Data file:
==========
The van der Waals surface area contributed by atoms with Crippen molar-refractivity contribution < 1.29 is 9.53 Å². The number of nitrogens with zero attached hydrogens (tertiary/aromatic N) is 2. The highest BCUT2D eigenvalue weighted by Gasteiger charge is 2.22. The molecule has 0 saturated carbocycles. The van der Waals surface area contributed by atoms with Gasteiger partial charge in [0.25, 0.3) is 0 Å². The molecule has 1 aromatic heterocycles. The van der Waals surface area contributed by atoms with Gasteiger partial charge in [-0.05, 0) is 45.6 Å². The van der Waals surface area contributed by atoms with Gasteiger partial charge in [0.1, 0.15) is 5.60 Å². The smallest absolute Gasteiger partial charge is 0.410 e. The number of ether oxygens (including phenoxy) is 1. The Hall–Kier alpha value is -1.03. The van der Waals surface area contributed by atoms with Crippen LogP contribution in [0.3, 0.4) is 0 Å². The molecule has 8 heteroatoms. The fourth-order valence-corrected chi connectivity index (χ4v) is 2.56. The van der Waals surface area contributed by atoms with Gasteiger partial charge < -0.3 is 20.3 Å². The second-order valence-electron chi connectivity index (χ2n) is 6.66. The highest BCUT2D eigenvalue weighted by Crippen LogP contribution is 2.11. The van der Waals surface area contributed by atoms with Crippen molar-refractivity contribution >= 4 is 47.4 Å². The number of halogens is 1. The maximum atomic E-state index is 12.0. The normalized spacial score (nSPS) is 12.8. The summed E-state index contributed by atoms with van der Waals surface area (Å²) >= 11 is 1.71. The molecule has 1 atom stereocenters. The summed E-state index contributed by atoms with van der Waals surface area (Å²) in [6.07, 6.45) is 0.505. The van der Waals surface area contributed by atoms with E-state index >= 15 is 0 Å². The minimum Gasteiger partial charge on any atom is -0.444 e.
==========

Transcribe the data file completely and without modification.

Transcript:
The van der Waals surface area contributed by atoms with Crippen molar-refractivity contribution < 1.29 is 9.53 Å². The number of nitrogens with zero attached hydrogens (tertiary/aromatic N) is 2. The highest BCUT2D eigenvalue weighted by Gasteiger charge is 2.22. The molecule has 0 saturated carbocycles. The van der Waals surface area contributed by atoms with Gasteiger partial charge in [0.25, 0.3) is 0 Å². The molecule has 1 aromatic heterocycles. The van der Waals surface area contributed by atoms with Gasteiger partial charge in [-0.05, 0) is 45.6 Å². The van der Waals surface area contributed by atoms with Gasteiger partial charge in [0.1, 0.15) is 5.60 Å². The smallest absolute Gasteiger partial charge is 0.410 e. The number of ether oxygens (including phenoxy) is 1. The Hall–Kier alpha value is -1.03. The van der Waals surface area contributed by atoms with Crippen LogP contribution in [0.3, 0.4) is 0 Å². The molecule has 8 heteroatoms. The fourth-order valence-corrected chi connectivity index (χ4v) is 2.56. The van der Waals surface area contributed by atoms with Gasteiger partial charge < -0.3 is 20.3 Å². The second-order valence-electron chi connectivity index (χ2n) is 6.66. The highest BCUT2D eigenvalue weighted by Crippen LogP contribution is 2.11. The van der Waals surface area contributed by atoms with Crippen molar-refractivity contribution >= 4 is 47.4 Å². The number of halogens is 1. The maximum atomic E-state index is 12.0. The normalized spacial score (nSPS) is 12.8. The summed E-state index contributed by atoms with van der Waals surface area (Å²) >= 11 is 1.71. The molecule has 1 atom stereocenters. The summed E-state index contributed by atoms with van der Waals surface area (Å²) in [6.07, 6.45) is 0.505. The van der Waals surface area contributed by atoms with E-state index >= 15 is 0 Å². The minimum Gasteiger partial charge on any atom is -0.444 e.